• Year of Yes by Shonda Rhimes – This book changed a lot of things for me a couple of years ago and put a lot of things in motion that caused me to seek out communities that have played a big part in keeping me alive this year. The audiobook is fueling so much gratitude.
  • Night Cycles by Elizabeth Wilder – I’ve taken one of her poetry classes, and I love this collection. I was going to save it for Lent, but it’s pretty fitting for this political climate, too.

What are you reading these days?

Resolutions for 2021

“May your coming year be filled with magic and reams and good madness. I hope you read some fine books and kiss someone who thinks you’re wonderful, and don’t forget to make some art – write or draw or build or sing or live as only you can. And I hope, somewhere in the next year, you surprise yourself.” Neil Gaiman

Every year, I write this quote on the first notes page of my new planner. When I read through my 2020 planner, it made me cry, not only because of some of the things I missed but also because of how much of this sweet wish actually came true. It wasn’t at all in the ways I expected, but I guess that’s part of the surprise.

In Joy the Baker’s “Let It Be Sunday” post last week, she talked about goal setting as making deposits on your dreams. I love that perspective. Each year during the week between Christmas and New Year’s Day, I reflect on the last twelve months and tweak the goals that need a little nudge to get me closer to who and where I want to be. As I mentioned yesterday, I reflect and adjust throughout the year, but this is the time that I always have some days off work to really dig in.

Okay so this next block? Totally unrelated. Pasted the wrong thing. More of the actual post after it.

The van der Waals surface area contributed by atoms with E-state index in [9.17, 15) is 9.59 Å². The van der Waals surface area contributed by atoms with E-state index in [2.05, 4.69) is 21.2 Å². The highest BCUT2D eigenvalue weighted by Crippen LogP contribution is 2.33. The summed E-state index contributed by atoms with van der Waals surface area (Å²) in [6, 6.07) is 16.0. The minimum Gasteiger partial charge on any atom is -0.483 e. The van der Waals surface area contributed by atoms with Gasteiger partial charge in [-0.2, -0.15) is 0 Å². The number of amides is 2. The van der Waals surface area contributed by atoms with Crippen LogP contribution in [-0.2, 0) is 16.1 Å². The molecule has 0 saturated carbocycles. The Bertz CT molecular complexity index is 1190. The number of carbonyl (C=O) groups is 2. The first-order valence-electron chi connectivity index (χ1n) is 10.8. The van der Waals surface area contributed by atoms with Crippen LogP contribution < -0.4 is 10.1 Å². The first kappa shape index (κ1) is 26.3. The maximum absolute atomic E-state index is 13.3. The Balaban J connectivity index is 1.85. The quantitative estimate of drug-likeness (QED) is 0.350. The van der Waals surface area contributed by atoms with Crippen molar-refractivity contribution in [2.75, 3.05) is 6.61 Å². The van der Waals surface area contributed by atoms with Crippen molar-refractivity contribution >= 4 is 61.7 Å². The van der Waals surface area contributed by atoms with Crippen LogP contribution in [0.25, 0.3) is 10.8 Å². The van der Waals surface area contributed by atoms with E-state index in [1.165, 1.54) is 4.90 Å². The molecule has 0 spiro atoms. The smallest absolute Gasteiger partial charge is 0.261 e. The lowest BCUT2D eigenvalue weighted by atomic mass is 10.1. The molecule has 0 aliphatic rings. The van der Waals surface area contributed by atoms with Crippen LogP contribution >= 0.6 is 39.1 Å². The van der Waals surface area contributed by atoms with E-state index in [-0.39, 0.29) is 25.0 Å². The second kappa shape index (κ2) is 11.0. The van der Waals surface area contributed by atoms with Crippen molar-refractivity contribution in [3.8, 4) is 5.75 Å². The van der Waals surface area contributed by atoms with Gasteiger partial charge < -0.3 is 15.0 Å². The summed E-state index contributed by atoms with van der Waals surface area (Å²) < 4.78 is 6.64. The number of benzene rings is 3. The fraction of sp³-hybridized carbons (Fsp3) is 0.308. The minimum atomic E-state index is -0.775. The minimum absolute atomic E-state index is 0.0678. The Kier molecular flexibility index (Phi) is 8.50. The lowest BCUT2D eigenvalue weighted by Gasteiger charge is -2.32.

Here are my goals for 2021:

  1. Read 120 books. Third time’s the charm? I don’t know what will happen this year, but I know that I’m more myself when I’m reading regularly. As long as the focus to do so remain constant, ten books a month is a pretty reasonable pace for me, and when I have a little extra time off, I read even more (thus the 13 I read in November and the 15 in December). The theme for this year’s reading is community. I’m in three local book clubs that meet live every month, another one that discusses primarily through a Facebook group (Fantastic Strangelings), and a new one that Roxane Gay is leading. A friend at work is also organizing some of us to participate in the Pop Sugar challenge. I love talking about books with fellow lit lovers.
  2. My current career plans are to retire from UNT when I’m eligible in nine and a half years and then embark on my second (third? fourth? Who’s keeping track, really?) career as a full-time writer. To this end, I will need to have established a strong second income already, which I have already begun working on. I wrote 250,000 words in freelance articles in 2020, and for 2021, I want to push to finish 300,000 words. This means an average of 6,000 words a week, which is a lot but also reasonably doable.